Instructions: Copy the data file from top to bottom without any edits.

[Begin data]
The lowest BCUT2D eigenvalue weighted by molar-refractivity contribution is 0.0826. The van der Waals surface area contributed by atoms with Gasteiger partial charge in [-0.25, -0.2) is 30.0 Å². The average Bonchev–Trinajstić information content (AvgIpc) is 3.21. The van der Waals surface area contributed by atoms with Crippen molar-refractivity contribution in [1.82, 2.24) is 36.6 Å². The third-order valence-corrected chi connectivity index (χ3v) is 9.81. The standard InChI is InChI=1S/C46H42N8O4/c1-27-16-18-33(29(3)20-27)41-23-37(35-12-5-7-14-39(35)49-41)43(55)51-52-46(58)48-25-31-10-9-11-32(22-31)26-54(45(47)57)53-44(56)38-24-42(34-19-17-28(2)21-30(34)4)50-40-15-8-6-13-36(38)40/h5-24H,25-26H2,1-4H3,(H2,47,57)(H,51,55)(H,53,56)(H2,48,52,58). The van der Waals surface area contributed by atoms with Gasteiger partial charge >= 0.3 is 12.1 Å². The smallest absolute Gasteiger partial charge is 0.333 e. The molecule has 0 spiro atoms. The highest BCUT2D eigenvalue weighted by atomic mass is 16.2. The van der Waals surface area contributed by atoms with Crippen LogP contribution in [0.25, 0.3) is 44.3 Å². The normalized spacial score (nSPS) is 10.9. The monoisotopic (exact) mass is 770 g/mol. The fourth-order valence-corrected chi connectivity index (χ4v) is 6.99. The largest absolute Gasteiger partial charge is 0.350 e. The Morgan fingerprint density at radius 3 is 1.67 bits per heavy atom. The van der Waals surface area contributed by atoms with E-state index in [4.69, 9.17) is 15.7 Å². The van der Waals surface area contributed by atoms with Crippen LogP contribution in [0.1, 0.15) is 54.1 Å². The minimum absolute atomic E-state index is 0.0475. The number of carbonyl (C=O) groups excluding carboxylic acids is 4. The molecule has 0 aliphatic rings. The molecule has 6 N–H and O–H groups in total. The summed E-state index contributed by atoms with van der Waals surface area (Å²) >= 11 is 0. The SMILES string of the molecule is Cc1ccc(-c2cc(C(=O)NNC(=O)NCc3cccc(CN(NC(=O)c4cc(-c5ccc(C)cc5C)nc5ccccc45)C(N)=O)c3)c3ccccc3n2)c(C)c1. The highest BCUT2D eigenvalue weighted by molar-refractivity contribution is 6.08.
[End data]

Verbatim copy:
The lowest BCUT2D eigenvalue weighted by molar-refractivity contribution is 0.0826. The van der Waals surface area contributed by atoms with Gasteiger partial charge in [-0.25, -0.2) is 30.0 Å². The average Bonchev–Trinajstić information content (AvgIpc) is 3.21. The van der Waals surface area contributed by atoms with Crippen molar-refractivity contribution in [1.82, 2.24) is 36.6 Å². The third-order valence-corrected chi connectivity index (χ3v) is 9.81. The standard InChI is InChI=1S/C46H42N8O4/c1-27-16-18-33(29(3)20-27)41-23-37(35-12-5-7-14-39(35)49-41)43(55)51-52-46(58)48-25-31-10-9-11-32(22-31)26-54(45(47)57)53-44(56)38-24-42(34-19-17-28(2)21-30(34)4)50-40-15-8-6-13-36(38)40/h5-24H,25-26H2,1-4H3,(H2,47,57)(H,51,55)(H,53,56)(H2,48,52,58). The van der Waals surface area contributed by atoms with Gasteiger partial charge >= 0.3 is 12.1 Å². The smallest absolute Gasteiger partial charge is 0.333 e. The molecule has 0 spiro atoms. The highest BCUT2D eigenvalue weighted by atomic mass is 16.2. The van der Waals surface area contributed by atoms with Crippen LogP contribution in [0.25, 0.3) is 44.3 Å². The normalized spacial score (nSPS) is 10.9. The monoisotopic (exact) mass is 770 g/mol. The fourth-order valence-corrected chi connectivity index (χ4v) is 6.99. The largest absolute Gasteiger partial charge is 0.350 e. The Morgan fingerprint density at radius 3 is 1.67 bits per heavy atom. The van der Waals surface area contributed by atoms with E-state index in [4.69, 9.17) is 15.7 Å². The van der Waals surface area contributed by atoms with Crippen LogP contribution in [0.1, 0.15) is 54.1 Å². The minimum absolute atomic E-state index is 0.0475. The number of carbonyl (C=O) groups excluding carboxylic acids is 4. The molecule has 0 aliphatic rings. The molecule has 6 N–H and O–H groups in total. The summed E-state index contributed by atoms with van der Waals surface area (Å²) >= 11 is 0. The SMILES string of the molecule is Cc1ccc(-c2cc(C(=O)NNC(=O)NCc3cccc(CN(NC(=O)c4cc(-c5ccc(C)cc5C)nc5ccccc45)C(N)=O)c3)c3ccccc3n2)c(C)c1. The highest BCUT2D eigenvalue weighted by molar-refractivity contribution is 6.08.